The system shown in Figure 1 can be further described by Kendall's notation. Kendall (1953) proposed a model composed of six basic information: (A) time distribution between arrivals, in which the exponential distribution is known as Markovian distribution; (S) distribution of assistance or service times; (M) number of service stations, service or number of servers; (K) system capacity, with the maximum number of clients the system supports, including those on standby and those being served; (N) population size (finite or infinite), indicating the potential number of customers that can reach the system and (Q) service discipline at the service desk, describing how clients leave the queue to be served.

Performance Analysis Procedure

In order to achieve the objective of this article, a procedure consisting of four stages was structured. Figure 2 presents these steps: (1) definition of the application site and its characteristics; (2) collection of quantitative data in the field and definition of operational characteristics of the queue; (3) definition and collection of qualitative data in the field and tabulation and (4) analysis of the qualitative data and operational characteristics of the queue. Thus, at the end of the last stage, it is expected to list the characteristics of service level with poor and good performance, in order to help the operations management of the place under study.

Figure 2. Proposed steps for performance analysis in service operations.


Source: prepared by the authors.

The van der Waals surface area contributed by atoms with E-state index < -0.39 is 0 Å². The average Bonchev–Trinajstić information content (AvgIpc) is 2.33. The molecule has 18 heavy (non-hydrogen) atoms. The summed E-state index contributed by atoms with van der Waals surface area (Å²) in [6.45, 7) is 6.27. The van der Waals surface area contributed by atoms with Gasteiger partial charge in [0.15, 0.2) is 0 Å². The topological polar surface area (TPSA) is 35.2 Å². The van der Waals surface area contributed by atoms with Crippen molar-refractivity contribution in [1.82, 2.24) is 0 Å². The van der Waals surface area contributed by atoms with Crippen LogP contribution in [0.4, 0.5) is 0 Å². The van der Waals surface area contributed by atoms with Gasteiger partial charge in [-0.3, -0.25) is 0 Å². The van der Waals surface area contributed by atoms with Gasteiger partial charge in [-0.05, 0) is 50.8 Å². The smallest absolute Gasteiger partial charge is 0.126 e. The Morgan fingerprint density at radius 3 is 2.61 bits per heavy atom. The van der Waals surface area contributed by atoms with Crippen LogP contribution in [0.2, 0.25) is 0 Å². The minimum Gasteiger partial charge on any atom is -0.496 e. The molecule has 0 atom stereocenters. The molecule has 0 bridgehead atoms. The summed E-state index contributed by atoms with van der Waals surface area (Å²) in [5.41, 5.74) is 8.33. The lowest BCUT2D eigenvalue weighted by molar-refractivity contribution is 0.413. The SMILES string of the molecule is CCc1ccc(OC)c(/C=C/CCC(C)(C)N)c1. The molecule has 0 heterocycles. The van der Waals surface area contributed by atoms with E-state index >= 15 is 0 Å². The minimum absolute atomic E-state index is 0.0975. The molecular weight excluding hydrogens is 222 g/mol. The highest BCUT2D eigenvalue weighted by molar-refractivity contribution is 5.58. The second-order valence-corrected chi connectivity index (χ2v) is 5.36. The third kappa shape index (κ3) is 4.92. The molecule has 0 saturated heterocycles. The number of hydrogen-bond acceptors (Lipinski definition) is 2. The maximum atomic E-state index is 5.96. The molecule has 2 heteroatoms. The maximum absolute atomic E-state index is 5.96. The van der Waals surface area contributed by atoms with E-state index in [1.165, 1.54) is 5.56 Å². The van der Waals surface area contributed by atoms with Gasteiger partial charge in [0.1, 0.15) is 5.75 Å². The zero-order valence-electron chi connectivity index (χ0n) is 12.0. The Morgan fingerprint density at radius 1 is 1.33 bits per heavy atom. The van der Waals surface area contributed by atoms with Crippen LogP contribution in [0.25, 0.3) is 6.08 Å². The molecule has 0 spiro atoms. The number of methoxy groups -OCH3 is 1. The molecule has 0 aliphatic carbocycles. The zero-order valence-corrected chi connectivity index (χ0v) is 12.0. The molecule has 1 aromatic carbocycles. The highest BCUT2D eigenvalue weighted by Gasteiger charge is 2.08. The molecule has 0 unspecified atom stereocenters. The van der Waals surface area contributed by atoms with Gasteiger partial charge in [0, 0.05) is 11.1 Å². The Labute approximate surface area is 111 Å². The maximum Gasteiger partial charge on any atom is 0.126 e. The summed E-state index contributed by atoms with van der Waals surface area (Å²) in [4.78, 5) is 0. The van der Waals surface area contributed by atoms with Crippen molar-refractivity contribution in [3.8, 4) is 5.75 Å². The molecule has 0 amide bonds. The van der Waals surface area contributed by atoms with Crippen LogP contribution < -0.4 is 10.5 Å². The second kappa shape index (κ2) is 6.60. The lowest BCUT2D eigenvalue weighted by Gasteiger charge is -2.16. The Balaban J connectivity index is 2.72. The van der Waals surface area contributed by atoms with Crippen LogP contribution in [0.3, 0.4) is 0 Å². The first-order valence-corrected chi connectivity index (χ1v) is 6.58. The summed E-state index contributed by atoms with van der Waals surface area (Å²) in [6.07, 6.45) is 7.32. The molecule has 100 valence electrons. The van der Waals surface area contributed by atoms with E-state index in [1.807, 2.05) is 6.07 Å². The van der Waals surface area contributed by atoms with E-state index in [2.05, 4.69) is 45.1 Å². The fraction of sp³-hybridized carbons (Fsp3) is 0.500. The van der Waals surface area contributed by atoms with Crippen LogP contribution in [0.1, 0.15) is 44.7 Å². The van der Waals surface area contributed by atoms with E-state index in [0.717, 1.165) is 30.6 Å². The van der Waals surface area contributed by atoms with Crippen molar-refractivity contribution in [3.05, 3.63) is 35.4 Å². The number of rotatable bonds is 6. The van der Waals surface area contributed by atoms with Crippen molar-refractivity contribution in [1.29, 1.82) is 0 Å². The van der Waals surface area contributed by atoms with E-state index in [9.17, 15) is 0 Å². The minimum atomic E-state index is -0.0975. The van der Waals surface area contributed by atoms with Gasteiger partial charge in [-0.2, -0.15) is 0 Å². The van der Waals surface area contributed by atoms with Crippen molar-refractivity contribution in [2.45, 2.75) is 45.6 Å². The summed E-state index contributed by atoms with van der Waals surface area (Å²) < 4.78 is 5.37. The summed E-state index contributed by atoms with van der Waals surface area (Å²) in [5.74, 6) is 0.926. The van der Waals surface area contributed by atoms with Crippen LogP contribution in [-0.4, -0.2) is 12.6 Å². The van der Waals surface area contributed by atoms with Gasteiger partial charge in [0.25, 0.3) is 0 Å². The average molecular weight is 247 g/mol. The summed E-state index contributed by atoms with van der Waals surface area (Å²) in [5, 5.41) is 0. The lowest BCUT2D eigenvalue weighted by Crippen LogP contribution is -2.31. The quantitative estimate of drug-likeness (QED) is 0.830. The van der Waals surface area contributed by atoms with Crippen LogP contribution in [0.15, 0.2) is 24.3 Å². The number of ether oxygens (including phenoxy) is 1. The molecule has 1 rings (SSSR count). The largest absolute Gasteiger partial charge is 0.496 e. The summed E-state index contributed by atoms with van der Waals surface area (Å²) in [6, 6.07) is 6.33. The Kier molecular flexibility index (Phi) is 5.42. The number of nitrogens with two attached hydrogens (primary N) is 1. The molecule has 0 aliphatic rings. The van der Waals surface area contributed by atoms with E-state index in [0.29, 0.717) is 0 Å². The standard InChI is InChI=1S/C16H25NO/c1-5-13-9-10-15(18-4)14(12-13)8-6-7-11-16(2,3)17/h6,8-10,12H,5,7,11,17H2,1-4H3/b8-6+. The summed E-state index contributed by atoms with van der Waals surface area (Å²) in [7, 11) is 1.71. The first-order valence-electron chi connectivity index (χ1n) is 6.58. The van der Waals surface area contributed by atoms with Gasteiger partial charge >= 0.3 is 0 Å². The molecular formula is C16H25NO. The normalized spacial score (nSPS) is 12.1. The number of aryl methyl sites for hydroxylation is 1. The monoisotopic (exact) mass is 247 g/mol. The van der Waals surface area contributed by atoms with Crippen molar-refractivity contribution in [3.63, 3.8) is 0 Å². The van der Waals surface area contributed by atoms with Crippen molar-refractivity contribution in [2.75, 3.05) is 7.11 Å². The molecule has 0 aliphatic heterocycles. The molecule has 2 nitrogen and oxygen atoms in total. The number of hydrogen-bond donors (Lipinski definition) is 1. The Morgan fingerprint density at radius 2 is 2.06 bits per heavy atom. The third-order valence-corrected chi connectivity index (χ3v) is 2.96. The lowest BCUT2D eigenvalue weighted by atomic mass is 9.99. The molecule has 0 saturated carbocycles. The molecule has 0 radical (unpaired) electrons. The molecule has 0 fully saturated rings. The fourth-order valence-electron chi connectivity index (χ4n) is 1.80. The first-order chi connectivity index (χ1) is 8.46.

In Step (1), one must define the place of study where service operations are performed. It should be mentioned where the operations are performed, as well as details of the physical arrangement. With this, it is necessary to describe the flow of clients and check queue characteristics such as single or multiple queue, single or multiple server, system capacity, population size and attendance discipline.

In Step (2), one must initially collect data in the field. These data are: (1) time between customer arrivals in the queue and (2) service time. These times can be obtained with the use of a stopwatch. After the collection, it is possible to calculate the average of the times between arrivals and the average of the times of attendance. From these average times, the average arrival rate is obtained (λ=1/average time between arrivals) and the average service rate (μ=1/average service time).

In this Step (2), we also verify the time distributions between arrivals and service times. After this check and with information collected in Step (1), it will be possible to characterize the queuing model following Kendall's Notation. This is necessary since each queue model has its own set of equations for the calculation of queue operational characteristics. Table 1 presents the set of equations of the row models MM1 and MG1. The first model presents time distributions between arrivals and time of service Markovian (exponential distributions), with only one server, infinite system capacity and population size, and First Come, First Served (FCFS).

The second model presents Markovian time distribution between arrivals and generic distribution of service times. The other features are the same as the MM1 model. It should also be noted that the verification of the distributions of the collected data can be performed from the hypothesis tests: Chi-square, Kolmogorov-Smirnov, Anderson Darling, among others. There is also the possibility of using statistical software that perform these tests. As an example, the Statfit tool, capable of performing the Kolmogorov-Smirnov and Anderson Darling tests in a practical and fast way.